Prison Litigation Reform Act Law and Legal Definition
The Prison Litigation Reform Act (PLRA) is a U.S. federal legislation that was enacted in 1996 to restrict and discourage litigation by prisoners. The PLRA came into force in response to a significant increase in prisoner litigation in the federal courts.
The provisions of the Act fall under two categories:
a. Prospective relief provisions: Directed towards institutional reform injunctive litigation. The act states that federal courts must not grant injunctive relief any greater than what is minimally necessary to correct the violations of law identified by the courts. Further, in shaping the relief, the court must give due weight to the impact of its relief on public safety or the operation of the criminal justice system.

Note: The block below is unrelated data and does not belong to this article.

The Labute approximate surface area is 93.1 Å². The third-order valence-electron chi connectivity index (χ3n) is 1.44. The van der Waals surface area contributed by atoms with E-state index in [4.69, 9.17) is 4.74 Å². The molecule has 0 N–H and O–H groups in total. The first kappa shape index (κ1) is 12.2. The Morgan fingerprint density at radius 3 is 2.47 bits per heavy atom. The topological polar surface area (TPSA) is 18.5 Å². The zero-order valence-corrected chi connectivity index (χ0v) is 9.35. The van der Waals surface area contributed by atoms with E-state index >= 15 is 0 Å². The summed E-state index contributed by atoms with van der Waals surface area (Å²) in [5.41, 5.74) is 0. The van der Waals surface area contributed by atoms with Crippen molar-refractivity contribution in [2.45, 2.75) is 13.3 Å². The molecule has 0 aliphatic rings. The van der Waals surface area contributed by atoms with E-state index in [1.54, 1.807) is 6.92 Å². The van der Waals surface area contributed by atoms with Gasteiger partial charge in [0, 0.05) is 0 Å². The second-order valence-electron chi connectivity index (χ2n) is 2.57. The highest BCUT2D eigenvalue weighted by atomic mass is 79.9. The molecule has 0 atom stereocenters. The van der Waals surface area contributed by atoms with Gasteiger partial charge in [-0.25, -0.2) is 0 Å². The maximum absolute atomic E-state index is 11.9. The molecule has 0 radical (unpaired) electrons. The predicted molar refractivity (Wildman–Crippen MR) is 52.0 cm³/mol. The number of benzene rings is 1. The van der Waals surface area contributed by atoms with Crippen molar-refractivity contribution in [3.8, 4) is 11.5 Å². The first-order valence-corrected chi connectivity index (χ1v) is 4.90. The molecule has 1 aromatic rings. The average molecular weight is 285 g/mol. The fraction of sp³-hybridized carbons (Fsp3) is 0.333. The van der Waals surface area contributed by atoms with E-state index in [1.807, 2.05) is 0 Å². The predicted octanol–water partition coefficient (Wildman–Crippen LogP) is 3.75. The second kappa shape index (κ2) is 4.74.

b. Prison litigation provisions: Directed at civil actions brought by prisoners. The PLRA places restrictions on prisoner litigation that are not imposed on any other people who sue for violations of their rights.